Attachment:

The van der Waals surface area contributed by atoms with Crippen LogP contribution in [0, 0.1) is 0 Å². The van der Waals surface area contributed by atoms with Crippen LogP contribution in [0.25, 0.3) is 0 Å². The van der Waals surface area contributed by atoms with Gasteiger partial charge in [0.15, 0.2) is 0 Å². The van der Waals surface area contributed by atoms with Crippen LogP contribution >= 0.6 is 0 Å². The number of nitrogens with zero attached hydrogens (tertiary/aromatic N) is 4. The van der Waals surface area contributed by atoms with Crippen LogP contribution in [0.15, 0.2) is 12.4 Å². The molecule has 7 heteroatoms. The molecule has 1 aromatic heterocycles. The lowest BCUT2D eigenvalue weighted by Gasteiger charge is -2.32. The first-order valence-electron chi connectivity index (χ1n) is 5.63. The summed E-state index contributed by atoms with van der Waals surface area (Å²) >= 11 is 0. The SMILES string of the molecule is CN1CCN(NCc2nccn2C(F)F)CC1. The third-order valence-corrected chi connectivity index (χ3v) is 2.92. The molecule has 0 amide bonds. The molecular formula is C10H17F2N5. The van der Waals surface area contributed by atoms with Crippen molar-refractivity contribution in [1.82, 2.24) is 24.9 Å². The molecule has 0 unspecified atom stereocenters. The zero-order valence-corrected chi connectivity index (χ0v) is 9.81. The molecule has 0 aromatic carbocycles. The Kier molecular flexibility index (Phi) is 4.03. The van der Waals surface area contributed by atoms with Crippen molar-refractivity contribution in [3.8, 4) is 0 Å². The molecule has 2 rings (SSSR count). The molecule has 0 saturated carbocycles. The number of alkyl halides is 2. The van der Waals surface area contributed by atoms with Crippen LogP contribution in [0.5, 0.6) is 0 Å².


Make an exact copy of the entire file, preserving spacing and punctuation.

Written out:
The van der Waals surface area contributed by atoms with Crippen LogP contribution in [0, 0.1) is 0 Å². The van der Waals surface area contributed by atoms with Crippen LogP contribution in [0.25, 0.3) is 0 Å². The van der Waals surface area contributed by atoms with Gasteiger partial charge in [0.15, 0.2) is 0 Å². The van der Waals surface area contributed by atoms with Crippen LogP contribution >= 0.6 is 0 Å². The number of nitrogens with zero attached hydrogens (tertiary/aromatic N) is 4. The van der Waals surface area contributed by atoms with Crippen LogP contribution in [0.15, 0.2) is 12.4 Å². The molecule has 7 heteroatoms. The molecule has 1 aromatic heterocycles. The lowest BCUT2D eigenvalue weighted by Gasteiger charge is -2.32. The first-order valence-electron chi connectivity index (χ1n) is 5.63. The summed E-state index contributed by atoms with van der Waals surface area (Å²) >= 11 is 0. The SMILES string of the molecule is CN1CCN(NCc2nccn2C(F)F)CC1. The third-order valence-corrected chi connectivity index (χ3v) is 2.92. The molecule has 0 amide bonds. The molecular formula is C10H17F2N5. The van der Waals surface area contributed by atoms with Crippen molar-refractivity contribution in [1.82, 2.24) is 24.9 Å². The molecule has 0 unspecified atom stereocenters. The zero-order valence-corrected chi connectivity index (χ0v) is 9.81. The molecule has 0 aromatic carbocycles. The Kier molecular flexibility index (Phi) is 4.03. The van der Waals surface area contributed by atoms with Crippen molar-refractivity contribution in [3.8, 4) is 0 Å². The molecule has 2 rings (SSSR count). The molecule has 0 saturated carbocycles. The number of alkyl halides is 2. The van der Waals surface area contributed by atoms with Crippen LogP contribution in [0.5, 0.6) is 0 Å².